[German version] (Βαφύρας; Baphýras). River in Pieria, rising at Mount Olympus, then named Helicon, and discharging into the Aegean east of Dion. After an underground run of about 5 km, it continued above ground, and was navigable from Dion (Paus. 9,30,8). Errington, Robert Malcolm (Marburg/Lahn) Bibliography N. G. L. Hammond, A History of Macedonia 1, 1972, 125.


(91 words)

Author(s): Errington, Robert Malcolm (Marburg/Lahn)
[German version] (Ἄζωρος; Ázōros). City belonging to the tripolis of the  Perrhaebi (Str. 7,7,9), near the present-day city of Vuvala, by the Sarandaporos. Although first mentioned as a Macedonian fort in 317 BC (Diod. Sic. 19,52,6), A. appears to date from much earlier. Probably as a member of the Perrhaebi alliance in the 2nd cent. BC, A. managed to settle a border dispute with  Mondaea (Syll3 638). Disputed territory in the 3rd Macedonian War (Pol. 28,13; Liv. 42,53,6; 44,2,8). Errington, Robert Malcolm (Marburg/Lahn) Bibliography F. Stählin, Das hellenische Thessalien, 1924…


(156 words)

Author(s): Errington, Robert Malcolm (Marburg/Lahn)
[German version] (Λείβεθρα; Leíbethra). Macedonian city between Dion [II 2] and Heracleon [2] near modern Leptokarya (cf. Str. 7, fr. 18); its territorium bordered on Gonni [1. no. 2]. In the 3rd cent. BC, L. was considered to be autonomous as it received Delphian theōroí (‘envoys’) [2. 17 l. 52], but it obviously became merged with the Roman colony of Dion [II 2] (CIL III 591). According to Str. 9,2,25, L. was sacred to the Muses; Pausanias heard in Larisa the story that Orpheus had been buried in L. but after a severe flood his bones h…


(79 words)

Author(s): Errington, Robert Malcolm (Marburg/Lahn)
[German version] This item can be found on the following maps: Macedonia, Macedones (Δράβησκος; Drábēskos). City of the Edones near Zdravik c. 12 km north of  Amphipolis, where the Athenians were defeated by the Thracians in c. 465 BC (Thuc. 1,100,4). Traces of settlement are existing up into the Roman Imperial period, when D. was a station on the via Egnatia (Tab. Peut.: Daravescos). Errington, Robert Malcolm (Marburg/Lahn) Bibliography F. Papazoglou, Les villes de Macédoine, 1988, 391f. TIR K 35,1, 25.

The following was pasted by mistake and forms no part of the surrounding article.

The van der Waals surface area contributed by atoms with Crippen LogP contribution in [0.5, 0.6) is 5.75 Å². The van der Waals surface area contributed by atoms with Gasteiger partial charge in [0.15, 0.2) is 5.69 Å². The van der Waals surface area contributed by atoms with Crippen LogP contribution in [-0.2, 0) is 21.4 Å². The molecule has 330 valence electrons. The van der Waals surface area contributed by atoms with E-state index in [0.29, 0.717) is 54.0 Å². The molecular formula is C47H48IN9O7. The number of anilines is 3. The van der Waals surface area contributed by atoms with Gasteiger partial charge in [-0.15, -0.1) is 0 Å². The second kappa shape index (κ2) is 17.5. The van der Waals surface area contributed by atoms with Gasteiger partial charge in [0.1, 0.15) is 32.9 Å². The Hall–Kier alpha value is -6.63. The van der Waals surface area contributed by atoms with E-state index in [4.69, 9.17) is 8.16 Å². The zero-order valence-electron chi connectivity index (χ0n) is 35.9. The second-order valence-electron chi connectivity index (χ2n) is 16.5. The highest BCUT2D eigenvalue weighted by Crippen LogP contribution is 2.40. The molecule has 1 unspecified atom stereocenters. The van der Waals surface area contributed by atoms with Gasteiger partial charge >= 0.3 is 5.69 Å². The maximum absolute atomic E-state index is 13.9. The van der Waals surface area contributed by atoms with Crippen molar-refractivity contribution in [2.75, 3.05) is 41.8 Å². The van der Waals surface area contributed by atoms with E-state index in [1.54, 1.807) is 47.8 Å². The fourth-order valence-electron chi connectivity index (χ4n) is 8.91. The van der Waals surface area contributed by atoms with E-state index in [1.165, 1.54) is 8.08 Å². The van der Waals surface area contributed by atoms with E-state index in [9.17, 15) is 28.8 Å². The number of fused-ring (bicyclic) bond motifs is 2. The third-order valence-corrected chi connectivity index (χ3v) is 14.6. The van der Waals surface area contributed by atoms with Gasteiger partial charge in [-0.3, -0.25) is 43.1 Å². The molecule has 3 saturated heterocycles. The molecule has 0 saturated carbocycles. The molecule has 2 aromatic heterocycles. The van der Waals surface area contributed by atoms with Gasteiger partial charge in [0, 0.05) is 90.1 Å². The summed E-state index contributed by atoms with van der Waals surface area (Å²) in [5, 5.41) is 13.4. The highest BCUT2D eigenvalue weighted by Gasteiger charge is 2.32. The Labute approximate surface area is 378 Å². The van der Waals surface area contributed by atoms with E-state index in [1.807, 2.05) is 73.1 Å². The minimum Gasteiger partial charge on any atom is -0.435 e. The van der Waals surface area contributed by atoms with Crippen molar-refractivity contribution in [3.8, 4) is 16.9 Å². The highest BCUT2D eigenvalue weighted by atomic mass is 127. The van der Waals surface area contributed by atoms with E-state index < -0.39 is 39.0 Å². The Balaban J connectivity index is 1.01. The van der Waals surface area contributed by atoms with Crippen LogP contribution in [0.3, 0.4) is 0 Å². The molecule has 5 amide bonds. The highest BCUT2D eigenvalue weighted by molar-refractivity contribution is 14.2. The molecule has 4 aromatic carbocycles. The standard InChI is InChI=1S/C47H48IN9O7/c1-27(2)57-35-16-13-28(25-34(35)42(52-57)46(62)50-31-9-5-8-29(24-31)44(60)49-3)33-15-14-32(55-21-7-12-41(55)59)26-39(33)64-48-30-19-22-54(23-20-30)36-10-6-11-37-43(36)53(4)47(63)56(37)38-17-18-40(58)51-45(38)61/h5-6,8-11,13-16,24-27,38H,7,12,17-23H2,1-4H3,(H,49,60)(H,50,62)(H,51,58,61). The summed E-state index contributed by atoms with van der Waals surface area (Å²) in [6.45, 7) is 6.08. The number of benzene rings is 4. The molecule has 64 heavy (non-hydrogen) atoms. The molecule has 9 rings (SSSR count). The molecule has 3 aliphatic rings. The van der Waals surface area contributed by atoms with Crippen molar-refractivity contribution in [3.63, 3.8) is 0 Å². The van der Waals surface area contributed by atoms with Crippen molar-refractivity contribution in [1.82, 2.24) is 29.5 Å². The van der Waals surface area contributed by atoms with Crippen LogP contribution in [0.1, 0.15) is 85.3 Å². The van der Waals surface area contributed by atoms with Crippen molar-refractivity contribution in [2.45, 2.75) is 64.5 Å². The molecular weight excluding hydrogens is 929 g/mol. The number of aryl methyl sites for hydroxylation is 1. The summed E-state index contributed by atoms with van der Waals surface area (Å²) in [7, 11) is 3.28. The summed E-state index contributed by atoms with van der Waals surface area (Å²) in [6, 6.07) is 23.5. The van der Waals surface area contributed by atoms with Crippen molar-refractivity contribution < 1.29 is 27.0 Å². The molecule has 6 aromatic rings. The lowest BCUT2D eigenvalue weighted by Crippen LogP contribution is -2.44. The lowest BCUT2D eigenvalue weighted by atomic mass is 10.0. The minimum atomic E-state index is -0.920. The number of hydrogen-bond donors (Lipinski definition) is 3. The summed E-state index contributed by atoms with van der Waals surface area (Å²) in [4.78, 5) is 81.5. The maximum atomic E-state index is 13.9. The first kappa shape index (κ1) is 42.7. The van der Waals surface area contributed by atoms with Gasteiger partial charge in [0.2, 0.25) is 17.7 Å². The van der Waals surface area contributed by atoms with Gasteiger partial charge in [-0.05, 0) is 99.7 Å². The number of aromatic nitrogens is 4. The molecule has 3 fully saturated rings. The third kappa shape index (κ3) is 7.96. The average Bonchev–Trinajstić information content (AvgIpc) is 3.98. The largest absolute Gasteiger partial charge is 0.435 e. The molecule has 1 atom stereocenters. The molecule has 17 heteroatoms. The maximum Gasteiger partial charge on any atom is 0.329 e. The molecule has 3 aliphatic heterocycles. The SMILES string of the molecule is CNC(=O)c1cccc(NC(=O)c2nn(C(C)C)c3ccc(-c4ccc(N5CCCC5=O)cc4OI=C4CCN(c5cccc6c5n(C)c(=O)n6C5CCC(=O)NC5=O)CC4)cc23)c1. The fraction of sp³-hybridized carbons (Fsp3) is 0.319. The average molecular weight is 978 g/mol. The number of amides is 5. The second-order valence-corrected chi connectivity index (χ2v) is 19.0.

(184 words)

Author(s): Errington, Robert Malcolm (Marburg/Lahn)
[German version] (Περραιβοί; Perrhaiboí). Tribe on the western slopes of Olympus [1] on the border between Thessalia and Macedonia. Still independent in Homer (Hom. Il. 2,749) , in the 5th cent. BC they were dependent on the Thessali, particularly on Larisa [3], as tributary períoikoi (Thuc. 4,78,6; Str. 9,5,19). From the period of their independence they retained two votes in the Delphic Amphictyonic Council  ( Amphiktyonía ), until Philip [4] II took one vote from them (346 BC). With Thessalia, the P. belonged to the Macedonian Kingdom unt…


(86 words)

Author(s): Errington, Robert Malcolm (Marburg/Lahn)
[German version] (Μόρρυλος/ Mόrrylos). City in Macedonian Crestonia (Macedonia) near modern Ano Apostoloi, known from inscriptions no earlier than the Hellenistic period, later also mentioned in Plin. HN 4,35 and Ptol. 3,13,38. M. had city status in the 3rd cent. BC and received theoroí (‘festival envoys’) from Delphi [1. 18 Z. 84]. M. sustained a significant cult of Asclepius. Errington, Robert Malcolm (Marburg/Lahn) Bibliography 1 A. Plassart, Liste delphique des théorodoques, in: BCH 45, 1921, 1-85. M.B. Chatzopoulos, L.D. Loukopoulou, M. Cité de la Crestonie (Meletem…

Paeones, Paeonia

(200 words)

Author(s): Errington, Robert Malcolm (Marburg/Lahn)
[German version] (Παίονες/ Paíones, Παιονία/ Paionía). Large tribe under its own king, inhabiting the north of the area later known as Macedonia, particularly in the valley of the Axius and the surrounding mountain regions as far as the Strymon (Thuc. 2,98,2; Str. 7,5,1). Hom. Il. 848-50 knew of the P. as friends of the Trojans; in c. 500 BC, the P. around Lake Prasias were temporarily deported to Phrygia by the Persian Megabazus (Hdt. 5,16) [1]. In 359 BC, P. attacked the Macedonians, but they were defeated and subjugated by Philip [4] II (Diod. Sic…